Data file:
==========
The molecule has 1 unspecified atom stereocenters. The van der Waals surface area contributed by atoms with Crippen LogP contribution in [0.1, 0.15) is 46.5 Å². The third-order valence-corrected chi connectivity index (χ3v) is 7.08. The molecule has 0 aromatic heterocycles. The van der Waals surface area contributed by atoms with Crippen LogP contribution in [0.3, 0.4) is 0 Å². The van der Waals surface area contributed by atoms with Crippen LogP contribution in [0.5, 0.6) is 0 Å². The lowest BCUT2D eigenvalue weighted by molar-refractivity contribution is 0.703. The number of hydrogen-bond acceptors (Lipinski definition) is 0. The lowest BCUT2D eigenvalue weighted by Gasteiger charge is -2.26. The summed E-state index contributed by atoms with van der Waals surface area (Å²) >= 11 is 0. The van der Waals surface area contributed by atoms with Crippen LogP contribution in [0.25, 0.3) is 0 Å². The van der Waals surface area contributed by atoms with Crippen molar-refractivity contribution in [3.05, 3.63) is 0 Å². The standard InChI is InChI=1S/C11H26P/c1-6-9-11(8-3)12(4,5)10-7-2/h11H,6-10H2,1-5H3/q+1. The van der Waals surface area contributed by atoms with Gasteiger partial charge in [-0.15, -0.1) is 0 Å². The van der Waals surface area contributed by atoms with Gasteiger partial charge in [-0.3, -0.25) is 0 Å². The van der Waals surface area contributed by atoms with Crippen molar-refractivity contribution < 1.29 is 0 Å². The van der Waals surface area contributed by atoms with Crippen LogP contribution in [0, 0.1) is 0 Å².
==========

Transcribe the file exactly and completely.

The molecule has 1 unspecified atom stereocenters. The van der Waals surface area contributed by atoms with Crippen LogP contribution in [0.1, 0.15) is 46.5 Å². The third-order valence-corrected chi connectivity index (χ3v) is 7.08. The molecule has 0 aromatic heterocycles. The van der Waals surface area contributed by atoms with Crippen LogP contribution in [0.3, 0.4) is 0 Å². The van der Waals surface area contributed by atoms with Crippen LogP contribution in [0.5, 0.6) is 0 Å². The lowest BCUT2D eigenvalue weighted by molar-refractivity contribution is 0.703. The number of hydrogen-bond acceptors (Lipinski definition) is 0. The lowest BCUT2D eigenvalue weighted by Gasteiger charge is -2.26. The summed E-state index contributed by atoms with van der Waals surface area (Å²) >= 11 is 0. The van der Waals surface area contributed by atoms with Crippen LogP contribution in [0.25, 0.3) is 0 Å². The van der Waals surface area contributed by atoms with Crippen molar-refractivity contribution in [3.05, 3.63) is 0 Å². The standard InChI is InChI=1S/C11H26P/c1-6-9-11(8-3)12(4,5)10-7-2/h11H,6-10H2,1-5H3/q+1. The van der Waals surface area contributed by atoms with Gasteiger partial charge in [-0.15, -0.1) is 0 Å². The van der Waals surface area contributed by atoms with Gasteiger partial charge in [-0.3, -0.25) is 0 Å². The van der Waals surface area contributed by atoms with Crippen molar-refractivity contribution < 1.29 is 0 Å². The van der Waals surface area contributed by atoms with Crippen LogP contribution in [0, 0.1) is 0 Å².